One of the things that I have learned in writing this blog is that there is an enormous amount of data out there to draw from. I have only touched on a few titles so far, and there are many, many more to explore. Today though, I am going to stay in “Marvel country” and take a look at some more Silver Age goodness from the Amazing Spider-Man!
I presently have a graph in from of me that runs from issue 20 through issue 60. But I am going to present it installments so as not to get lost in a veritable sea of information! Issues 20-34 yield a few interesting observations that are worth discussion…so without further delay, let’s take a look!
First off, as with a lot of the other data we have looked at for Fantastic Four and Thor, there is a clear anomaly with the data on issue 33. It has all the hallmarks of a book that was subject to a warehouse find – a far greater number of 9.8 issues than neighboring numbers, and a lot more books in higher grade overall. The case is strengthened by noting that nothing really important happened in this issue and that the Guide 9.2 price is fairly low compared to surrounding books.
Another thing I see here concerns the more sought after issues 23 and 28. Issue 23 was the third Green Goblin, and he is on the cover. Issue 28 is the origin and first appearance of Molten Man. Each book is collectible for those reasons alone, so one would expect a bump in CGC submissions for grade and a corresponding bump in higher grade copies. But, we don’t see that here. The take-away? These books are popular AND not very common in high grade…two things that will make these books fairly pricey to get in high grade. Interestingly, if you look at the number of books graded CGC 6.0 or higher for issues 23 and 28, each issue has more graded copies than issues 24-27. So…a lot of books have been submitted, but not a lot of high grades awarded. For issue 28 this is likely explained by the black cover. As to issue 23, I am not sure why there are relatively few high grade copies out there.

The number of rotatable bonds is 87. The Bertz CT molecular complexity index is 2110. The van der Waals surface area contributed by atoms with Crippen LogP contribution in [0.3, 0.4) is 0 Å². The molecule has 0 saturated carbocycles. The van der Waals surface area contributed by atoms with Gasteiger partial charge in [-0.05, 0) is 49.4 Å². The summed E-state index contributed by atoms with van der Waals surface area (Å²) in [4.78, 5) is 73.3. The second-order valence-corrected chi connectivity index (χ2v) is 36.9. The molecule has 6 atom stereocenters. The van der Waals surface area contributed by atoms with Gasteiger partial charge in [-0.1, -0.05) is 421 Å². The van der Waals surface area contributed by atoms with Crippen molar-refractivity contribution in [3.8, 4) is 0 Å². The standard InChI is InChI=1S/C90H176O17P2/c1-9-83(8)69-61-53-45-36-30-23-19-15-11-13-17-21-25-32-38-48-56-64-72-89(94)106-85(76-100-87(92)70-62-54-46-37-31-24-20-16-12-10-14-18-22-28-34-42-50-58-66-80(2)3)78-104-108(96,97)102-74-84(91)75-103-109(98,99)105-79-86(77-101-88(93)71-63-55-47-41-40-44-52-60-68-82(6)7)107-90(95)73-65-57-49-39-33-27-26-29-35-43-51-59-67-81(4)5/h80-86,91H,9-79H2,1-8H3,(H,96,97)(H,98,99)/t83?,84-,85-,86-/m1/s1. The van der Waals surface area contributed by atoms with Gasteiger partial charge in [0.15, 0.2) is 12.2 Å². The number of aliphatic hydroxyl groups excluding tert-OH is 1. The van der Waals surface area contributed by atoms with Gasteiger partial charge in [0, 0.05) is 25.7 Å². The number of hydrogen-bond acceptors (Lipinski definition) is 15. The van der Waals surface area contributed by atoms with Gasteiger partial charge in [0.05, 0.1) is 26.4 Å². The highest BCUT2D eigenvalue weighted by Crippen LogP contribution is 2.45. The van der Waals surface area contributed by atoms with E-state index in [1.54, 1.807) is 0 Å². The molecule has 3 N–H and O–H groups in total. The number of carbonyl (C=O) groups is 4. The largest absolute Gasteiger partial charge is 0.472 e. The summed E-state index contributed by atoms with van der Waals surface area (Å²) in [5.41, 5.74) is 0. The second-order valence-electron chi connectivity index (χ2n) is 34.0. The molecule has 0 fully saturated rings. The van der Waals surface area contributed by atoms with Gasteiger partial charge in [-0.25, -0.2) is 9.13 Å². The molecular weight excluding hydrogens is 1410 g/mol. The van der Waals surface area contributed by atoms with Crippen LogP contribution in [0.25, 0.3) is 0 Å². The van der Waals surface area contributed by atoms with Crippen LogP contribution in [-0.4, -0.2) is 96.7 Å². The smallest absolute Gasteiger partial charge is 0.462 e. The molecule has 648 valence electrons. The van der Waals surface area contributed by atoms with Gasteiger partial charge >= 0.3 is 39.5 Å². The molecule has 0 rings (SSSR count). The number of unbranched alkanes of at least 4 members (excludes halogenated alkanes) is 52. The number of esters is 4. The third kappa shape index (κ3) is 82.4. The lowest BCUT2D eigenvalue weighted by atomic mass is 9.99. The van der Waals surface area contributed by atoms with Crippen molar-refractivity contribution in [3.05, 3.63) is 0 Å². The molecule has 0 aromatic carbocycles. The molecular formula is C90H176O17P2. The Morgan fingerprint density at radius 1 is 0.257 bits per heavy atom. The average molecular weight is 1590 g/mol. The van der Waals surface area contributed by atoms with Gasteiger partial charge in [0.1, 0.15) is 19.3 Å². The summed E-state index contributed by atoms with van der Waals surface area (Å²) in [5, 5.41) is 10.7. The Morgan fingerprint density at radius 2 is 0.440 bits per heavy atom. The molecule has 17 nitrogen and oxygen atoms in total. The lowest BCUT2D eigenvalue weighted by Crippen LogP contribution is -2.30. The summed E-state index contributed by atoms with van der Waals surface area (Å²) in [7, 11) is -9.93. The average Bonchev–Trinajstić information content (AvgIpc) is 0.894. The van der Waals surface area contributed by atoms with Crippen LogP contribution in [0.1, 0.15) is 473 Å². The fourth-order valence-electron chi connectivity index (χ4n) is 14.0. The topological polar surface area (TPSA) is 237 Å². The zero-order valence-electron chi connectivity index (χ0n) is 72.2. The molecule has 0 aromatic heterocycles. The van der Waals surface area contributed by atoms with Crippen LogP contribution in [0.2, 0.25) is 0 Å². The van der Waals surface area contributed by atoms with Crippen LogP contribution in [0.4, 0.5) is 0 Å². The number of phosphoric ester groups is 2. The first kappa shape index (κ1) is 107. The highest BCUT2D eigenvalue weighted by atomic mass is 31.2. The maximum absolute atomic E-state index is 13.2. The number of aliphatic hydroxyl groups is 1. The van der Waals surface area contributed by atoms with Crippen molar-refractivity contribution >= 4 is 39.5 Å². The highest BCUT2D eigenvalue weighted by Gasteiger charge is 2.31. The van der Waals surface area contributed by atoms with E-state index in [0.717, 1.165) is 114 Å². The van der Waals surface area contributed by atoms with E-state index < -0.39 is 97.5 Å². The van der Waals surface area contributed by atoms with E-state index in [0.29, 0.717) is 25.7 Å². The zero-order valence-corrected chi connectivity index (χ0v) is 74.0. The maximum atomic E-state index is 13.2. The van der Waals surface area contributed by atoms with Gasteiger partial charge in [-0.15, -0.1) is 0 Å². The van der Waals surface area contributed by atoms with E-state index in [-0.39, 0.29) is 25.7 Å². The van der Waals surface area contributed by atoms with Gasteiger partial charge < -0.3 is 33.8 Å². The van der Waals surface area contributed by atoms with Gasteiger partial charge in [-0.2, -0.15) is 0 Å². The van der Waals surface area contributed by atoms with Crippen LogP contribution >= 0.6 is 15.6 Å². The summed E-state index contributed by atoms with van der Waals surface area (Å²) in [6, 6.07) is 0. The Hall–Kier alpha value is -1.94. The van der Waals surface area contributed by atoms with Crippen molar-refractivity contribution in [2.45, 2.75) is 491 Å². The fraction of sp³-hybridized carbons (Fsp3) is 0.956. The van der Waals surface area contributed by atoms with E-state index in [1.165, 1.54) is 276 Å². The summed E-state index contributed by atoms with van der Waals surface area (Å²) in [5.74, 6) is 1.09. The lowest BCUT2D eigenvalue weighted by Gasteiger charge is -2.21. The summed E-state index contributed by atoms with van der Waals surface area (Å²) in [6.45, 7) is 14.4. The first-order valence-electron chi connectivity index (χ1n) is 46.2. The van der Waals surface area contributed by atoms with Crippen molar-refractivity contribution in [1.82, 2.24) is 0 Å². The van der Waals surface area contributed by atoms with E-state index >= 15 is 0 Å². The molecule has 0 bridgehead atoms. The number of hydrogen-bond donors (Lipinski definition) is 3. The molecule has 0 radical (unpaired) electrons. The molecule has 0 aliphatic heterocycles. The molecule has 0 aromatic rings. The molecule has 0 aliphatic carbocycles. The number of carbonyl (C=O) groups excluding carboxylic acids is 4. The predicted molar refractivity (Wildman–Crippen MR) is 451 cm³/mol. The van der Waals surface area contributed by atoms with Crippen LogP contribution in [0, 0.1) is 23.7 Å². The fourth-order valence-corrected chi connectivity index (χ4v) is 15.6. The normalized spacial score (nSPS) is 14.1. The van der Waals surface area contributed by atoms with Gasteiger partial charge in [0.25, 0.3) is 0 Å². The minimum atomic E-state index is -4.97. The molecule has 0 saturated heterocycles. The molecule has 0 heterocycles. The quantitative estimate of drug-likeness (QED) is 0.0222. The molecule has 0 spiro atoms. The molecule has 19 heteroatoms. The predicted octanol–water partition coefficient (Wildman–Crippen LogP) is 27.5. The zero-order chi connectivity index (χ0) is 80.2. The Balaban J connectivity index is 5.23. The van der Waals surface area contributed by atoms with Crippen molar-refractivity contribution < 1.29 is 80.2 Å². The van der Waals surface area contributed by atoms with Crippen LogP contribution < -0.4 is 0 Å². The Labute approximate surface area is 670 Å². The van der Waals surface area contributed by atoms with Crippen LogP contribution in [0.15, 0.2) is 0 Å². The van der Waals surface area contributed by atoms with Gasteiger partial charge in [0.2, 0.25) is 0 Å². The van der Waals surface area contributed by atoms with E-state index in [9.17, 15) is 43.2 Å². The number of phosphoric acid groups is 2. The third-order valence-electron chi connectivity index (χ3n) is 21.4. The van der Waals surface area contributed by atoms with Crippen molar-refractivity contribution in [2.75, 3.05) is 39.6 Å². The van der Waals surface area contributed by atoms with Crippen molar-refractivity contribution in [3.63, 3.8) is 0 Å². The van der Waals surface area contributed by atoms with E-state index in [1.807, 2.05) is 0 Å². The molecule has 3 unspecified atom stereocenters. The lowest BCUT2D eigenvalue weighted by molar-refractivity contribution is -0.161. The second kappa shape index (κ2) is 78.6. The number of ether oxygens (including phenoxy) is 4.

There is more to take away here, but these are the two main points. If you have a GP Analysis subscription, it’s worth comparing this data to current 12 month average prices realized. The GP data correlates rather well to the conclusions drawn here.
Until nest time…
P.S. Looking for Silver Age Amazing-Spider Man in CGC 9.0 or better?